DETROIT, Aug. 9 (UPI) -- The U.S. government's drug czar credits border control and law enforcement efforts with a cocaine shortage that is pushing up prices in many cities.
John P. Walters, director of the Office of National Drug Control Policy, said the average price of a kilogram of cocaine in Detroit has risen as much as 70 percent in the past year. Apparent shortages also are pushing up prices in New York, Los Angeles, Indianapolis, Philadelphia and Cleveland, the Detroit Free Press said Wednesday.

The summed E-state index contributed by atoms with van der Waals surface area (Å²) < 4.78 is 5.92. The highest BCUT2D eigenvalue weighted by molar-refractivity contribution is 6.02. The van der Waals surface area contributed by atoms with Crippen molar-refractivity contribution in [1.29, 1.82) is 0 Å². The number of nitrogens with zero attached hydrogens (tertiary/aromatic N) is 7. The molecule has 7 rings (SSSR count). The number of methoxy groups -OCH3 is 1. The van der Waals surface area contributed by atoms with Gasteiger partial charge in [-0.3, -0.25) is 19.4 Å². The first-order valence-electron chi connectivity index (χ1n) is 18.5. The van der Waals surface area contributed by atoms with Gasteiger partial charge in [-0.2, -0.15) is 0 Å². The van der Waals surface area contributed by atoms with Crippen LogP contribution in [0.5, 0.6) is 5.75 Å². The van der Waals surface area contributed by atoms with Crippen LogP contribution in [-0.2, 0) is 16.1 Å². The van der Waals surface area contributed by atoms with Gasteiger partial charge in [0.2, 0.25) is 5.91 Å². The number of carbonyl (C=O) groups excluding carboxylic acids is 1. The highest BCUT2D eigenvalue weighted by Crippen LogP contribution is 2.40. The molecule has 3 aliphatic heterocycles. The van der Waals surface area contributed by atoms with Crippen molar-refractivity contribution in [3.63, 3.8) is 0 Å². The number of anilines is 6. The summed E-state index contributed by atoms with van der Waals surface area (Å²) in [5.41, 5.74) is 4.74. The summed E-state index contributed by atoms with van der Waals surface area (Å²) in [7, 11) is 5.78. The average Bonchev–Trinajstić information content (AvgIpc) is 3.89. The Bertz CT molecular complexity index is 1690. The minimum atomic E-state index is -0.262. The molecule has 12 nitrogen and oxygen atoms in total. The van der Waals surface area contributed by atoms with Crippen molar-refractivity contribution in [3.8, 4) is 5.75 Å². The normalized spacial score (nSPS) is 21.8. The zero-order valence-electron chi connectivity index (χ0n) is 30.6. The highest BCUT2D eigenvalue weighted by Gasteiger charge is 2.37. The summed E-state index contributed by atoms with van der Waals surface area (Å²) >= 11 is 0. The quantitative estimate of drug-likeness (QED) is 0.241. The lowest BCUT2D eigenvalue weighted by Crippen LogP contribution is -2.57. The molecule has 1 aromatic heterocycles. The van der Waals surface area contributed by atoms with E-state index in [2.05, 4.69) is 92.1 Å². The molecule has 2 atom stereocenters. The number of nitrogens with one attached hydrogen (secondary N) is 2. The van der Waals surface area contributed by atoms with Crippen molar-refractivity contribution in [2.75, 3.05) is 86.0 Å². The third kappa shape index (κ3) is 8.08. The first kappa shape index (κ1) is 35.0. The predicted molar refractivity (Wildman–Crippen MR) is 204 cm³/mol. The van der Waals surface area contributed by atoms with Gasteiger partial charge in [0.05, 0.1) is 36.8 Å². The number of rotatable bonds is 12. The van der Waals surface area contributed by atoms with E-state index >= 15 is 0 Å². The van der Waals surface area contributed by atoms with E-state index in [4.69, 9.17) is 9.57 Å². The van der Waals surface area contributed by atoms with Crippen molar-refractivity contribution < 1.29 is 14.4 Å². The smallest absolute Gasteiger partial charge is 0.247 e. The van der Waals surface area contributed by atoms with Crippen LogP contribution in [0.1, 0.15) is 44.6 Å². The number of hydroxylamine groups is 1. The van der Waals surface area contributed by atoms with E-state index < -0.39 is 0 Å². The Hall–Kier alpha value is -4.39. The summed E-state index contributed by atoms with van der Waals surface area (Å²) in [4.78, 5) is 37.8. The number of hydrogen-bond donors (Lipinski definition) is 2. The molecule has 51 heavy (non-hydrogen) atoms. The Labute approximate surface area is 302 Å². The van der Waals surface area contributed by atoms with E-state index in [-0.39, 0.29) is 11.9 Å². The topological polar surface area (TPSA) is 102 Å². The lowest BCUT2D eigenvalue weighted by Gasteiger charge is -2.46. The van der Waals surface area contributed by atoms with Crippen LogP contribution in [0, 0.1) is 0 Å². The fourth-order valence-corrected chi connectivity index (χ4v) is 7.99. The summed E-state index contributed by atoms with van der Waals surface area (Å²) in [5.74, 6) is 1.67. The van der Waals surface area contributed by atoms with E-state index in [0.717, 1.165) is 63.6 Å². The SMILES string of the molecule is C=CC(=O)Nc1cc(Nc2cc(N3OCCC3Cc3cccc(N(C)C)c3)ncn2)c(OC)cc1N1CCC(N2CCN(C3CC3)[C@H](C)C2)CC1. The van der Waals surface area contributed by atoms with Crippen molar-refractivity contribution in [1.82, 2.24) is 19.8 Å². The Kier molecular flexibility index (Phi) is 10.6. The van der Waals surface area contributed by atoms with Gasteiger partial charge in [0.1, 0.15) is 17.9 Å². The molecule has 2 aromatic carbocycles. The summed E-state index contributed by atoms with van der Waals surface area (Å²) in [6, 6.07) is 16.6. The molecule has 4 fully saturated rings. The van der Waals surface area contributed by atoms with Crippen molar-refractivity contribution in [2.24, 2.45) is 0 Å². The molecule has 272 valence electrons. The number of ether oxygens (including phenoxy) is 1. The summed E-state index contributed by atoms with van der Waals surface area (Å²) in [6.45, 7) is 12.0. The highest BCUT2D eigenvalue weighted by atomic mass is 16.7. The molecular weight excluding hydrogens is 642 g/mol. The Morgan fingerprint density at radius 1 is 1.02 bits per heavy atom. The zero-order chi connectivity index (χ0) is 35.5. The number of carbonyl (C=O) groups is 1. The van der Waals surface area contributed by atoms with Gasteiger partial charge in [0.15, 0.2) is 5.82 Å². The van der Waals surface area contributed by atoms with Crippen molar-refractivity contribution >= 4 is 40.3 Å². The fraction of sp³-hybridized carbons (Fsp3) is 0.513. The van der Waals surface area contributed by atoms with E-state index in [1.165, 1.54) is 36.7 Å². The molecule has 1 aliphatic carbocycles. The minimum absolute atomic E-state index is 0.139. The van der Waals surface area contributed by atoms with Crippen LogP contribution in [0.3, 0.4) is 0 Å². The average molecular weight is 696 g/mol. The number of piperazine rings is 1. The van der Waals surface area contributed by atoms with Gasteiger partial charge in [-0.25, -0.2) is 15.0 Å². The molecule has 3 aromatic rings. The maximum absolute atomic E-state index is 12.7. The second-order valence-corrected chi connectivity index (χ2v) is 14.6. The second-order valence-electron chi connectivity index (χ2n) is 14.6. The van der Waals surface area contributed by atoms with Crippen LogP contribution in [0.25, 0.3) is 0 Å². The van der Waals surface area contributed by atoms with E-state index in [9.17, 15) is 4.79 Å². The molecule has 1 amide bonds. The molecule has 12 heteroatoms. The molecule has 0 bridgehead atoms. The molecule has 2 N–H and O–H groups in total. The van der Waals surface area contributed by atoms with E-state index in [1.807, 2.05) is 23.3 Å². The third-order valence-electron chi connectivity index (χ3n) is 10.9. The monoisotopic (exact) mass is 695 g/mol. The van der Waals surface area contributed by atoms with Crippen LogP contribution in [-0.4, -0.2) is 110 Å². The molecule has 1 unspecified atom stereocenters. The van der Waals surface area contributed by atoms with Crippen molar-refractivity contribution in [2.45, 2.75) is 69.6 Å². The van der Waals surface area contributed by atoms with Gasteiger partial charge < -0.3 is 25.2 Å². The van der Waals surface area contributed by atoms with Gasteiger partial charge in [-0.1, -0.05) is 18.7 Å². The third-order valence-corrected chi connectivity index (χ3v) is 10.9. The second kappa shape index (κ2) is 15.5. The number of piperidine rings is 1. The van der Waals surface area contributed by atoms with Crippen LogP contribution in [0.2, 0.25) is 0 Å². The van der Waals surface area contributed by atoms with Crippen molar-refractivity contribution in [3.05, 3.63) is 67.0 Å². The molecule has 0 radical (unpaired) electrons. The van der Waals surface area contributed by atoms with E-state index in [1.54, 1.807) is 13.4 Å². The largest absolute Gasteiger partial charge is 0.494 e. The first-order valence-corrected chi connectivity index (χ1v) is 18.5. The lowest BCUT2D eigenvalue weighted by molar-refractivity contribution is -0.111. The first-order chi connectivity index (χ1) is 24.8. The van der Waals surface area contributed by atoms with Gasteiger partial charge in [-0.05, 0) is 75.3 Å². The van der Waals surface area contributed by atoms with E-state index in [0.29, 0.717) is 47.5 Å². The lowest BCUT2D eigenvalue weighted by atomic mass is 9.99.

The price of a kilogram of cocaine, or 2.2 pounds, has jumped 41 percent this year, from $17,000 to $24,000, The Indianapolis Star said.
Detroit police spokesman James Tate said much of the drug use in Detroit has shifted to marijuana, the Free Press said.